Yvonette William-Adolphe Bouguereau Buy Art Prints Now
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Tom Gurney BSc (Hons) is an art history expert with over 20 years experience
Published on June 19, 2020 / Updated on October 14, 2023
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The portrait of Yvonette was painted by William Adolphe Bouguereau in 1867. It was an oil on canvas painting in the neoclassical style.

The portrait shows a very pensive Yvonette which shows this painters talent in portrait painting. There is little in the background that is interesting so the whole attention is focused on the figure.

Her clothing shows us that this girl is not from the upper classes, and indeed the modest clothing and the bare feet would lead us to believe that this young lady is of the working classes, and probably from one of the European countries, maybe France as the artist was French.

I personally like this painting, my tastes in art are pretty classical, and a good portrait painting often appeals to me.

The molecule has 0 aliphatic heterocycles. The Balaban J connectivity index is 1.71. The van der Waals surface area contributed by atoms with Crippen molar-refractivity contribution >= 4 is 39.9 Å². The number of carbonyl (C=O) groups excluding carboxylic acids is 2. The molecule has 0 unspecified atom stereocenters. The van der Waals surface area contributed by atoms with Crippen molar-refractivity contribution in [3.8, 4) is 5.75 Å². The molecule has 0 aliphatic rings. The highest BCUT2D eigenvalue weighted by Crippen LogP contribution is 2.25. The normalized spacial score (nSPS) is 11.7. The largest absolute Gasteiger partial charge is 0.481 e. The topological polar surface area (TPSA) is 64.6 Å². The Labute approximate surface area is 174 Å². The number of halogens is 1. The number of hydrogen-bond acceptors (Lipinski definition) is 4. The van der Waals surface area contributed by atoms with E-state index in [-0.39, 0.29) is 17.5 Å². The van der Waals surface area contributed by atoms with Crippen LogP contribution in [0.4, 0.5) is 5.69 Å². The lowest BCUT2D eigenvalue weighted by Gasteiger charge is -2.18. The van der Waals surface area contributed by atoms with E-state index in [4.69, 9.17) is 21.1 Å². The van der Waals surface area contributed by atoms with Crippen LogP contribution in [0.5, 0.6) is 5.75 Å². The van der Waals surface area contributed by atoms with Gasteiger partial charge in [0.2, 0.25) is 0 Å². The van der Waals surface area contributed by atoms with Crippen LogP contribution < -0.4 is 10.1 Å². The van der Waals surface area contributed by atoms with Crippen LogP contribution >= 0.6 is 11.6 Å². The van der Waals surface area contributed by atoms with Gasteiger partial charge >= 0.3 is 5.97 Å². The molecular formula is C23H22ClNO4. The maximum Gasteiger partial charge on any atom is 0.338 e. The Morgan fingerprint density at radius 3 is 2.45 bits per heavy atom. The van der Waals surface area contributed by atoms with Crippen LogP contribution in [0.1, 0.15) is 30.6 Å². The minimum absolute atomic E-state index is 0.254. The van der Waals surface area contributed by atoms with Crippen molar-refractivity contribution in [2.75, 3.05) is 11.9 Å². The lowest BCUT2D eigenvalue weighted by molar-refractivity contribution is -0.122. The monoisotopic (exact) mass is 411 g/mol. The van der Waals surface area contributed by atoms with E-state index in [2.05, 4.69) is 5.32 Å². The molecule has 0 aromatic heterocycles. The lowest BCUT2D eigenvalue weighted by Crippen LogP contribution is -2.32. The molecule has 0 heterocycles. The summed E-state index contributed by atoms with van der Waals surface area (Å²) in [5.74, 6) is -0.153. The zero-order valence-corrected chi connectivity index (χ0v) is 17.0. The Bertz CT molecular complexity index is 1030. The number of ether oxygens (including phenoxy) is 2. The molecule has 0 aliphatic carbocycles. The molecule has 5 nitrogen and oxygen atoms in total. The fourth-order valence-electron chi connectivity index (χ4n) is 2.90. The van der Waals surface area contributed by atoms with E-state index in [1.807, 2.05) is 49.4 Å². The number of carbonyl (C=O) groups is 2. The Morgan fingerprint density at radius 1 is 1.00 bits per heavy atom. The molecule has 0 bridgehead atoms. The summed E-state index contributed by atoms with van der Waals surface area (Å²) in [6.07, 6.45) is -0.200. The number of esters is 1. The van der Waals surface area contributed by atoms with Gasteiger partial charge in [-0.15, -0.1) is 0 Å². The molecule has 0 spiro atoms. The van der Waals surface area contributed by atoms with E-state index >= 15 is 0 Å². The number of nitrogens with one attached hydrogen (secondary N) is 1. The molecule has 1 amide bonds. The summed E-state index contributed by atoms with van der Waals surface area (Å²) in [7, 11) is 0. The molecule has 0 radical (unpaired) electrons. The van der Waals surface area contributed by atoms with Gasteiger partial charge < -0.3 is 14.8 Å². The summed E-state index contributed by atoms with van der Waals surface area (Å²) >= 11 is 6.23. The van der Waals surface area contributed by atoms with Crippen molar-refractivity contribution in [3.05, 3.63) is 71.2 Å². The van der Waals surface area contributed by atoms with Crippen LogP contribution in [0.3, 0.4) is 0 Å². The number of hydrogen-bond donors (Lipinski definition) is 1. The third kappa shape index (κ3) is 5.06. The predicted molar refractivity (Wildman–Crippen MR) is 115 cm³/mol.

The paintings by Bouguereau where for quite a while considered too classical and his career did not seem to be going well for a period in the 20th century.

Modern and abstract art had become all the rage, but fortunately a revival in the appeal of the more classical subjects in art returned in recent years.

This maybe in part to the increasing interest and influence of women in the art world, whatever the reason it has led to an increased interest in some superb artists and their work.

Bouguereau did some wonderful paintings, some of his most famous being 'Virgin with Angels', 'Birth of Venus', and 'Song of the Angels'.

These are brilliant works of art but for pure skill and simplicity I don't think you have to go any further than his poignant and simple painting of Yvonette. This painting may be fairly simple in subject but the skill of the artist is absolutely apparent.

This painting to me symbolises the skill and brilliance of Bouguereau as an artist, and also shows a man that was not swayed by the fashion for modern art but painted, and also eventually taught other artists that would go on to produce not only classical paintings but more modern art work, while still acknowledging their tutors expertise.